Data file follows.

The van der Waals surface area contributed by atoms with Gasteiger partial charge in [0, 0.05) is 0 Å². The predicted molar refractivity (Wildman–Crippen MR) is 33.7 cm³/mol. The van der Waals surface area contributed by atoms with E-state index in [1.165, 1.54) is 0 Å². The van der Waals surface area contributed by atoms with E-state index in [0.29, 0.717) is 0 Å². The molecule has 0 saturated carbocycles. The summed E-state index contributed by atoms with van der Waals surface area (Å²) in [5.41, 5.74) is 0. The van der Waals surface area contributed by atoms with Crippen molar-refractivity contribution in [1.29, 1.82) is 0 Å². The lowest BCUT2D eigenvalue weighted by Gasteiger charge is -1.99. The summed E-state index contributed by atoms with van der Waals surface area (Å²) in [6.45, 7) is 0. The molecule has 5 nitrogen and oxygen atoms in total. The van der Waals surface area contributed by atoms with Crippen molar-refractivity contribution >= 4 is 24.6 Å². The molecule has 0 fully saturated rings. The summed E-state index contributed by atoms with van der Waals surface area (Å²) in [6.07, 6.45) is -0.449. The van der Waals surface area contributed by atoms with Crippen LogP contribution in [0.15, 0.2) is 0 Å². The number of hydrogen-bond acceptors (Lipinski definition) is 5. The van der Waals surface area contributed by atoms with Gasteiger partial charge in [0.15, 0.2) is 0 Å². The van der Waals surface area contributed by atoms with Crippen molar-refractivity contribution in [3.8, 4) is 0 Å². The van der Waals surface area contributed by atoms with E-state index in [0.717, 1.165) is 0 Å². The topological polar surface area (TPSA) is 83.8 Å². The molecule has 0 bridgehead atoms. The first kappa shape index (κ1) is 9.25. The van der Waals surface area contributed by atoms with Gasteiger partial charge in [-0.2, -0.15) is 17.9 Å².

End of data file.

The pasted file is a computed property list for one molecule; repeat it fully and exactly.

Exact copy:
The van der Waals surface area contributed by atoms with Gasteiger partial charge in [0, 0.05) is 0 Å². The predicted molar refractivity (Wildman–Crippen MR) is 33.7 cm³/mol. The van der Waals surface area contributed by atoms with E-state index in [1.165, 1.54) is 0 Å². The van der Waals surface area contributed by atoms with E-state index in [0.29, 0.717) is 0 Å². The molecule has 0 saturated carbocycles. The summed E-state index contributed by atoms with van der Waals surface area (Å²) in [5.41, 5.74) is 0. The van der Waals surface area contributed by atoms with Crippen molar-refractivity contribution in [1.29, 1.82) is 0 Å². The lowest BCUT2D eigenvalue weighted by Gasteiger charge is -1.99. The summed E-state index contributed by atoms with van der Waals surface area (Å²) in [6.45, 7) is 0. The molecule has 5 nitrogen and oxygen atoms in total. The van der Waals surface area contributed by atoms with Crippen molar-refractivity contribution >= 4 is 24.6 Å². The molecule has 0 fully saturated rings. The summed E-state index contributed by atoms with van der Waals surface area (Å²) in [6.07, 6.45) is -0.449. The van der Waals surface area contributed by atoms with Crippen LogP contribution in [0.15, 0.2) is 0 Å². The number of hydrogen-bond acceptors (Lipinski definition) is 5. The van der Waals surface area contributed by atoms with Gasteiger partial charge in [0.15, 0.2) is 0 Å². The van der Waals surface area contributed by atoms with Crippen molar-refractivity contribution in [3.8, 4) is 0 Å². The van der Waals surface area contributed by atoms with E-state index in [0.717, 1.165) is 0 Å². The topological polar surface area (TPSA) is 83.8 Å². The molecule has 0 bridgehead atoms. The first kappa shape index (κ1) is 9.25. The van der Waals surface area contributed by atoms with Gasteiger partial charge in [-0.2, -0.15) is 17.9 Å².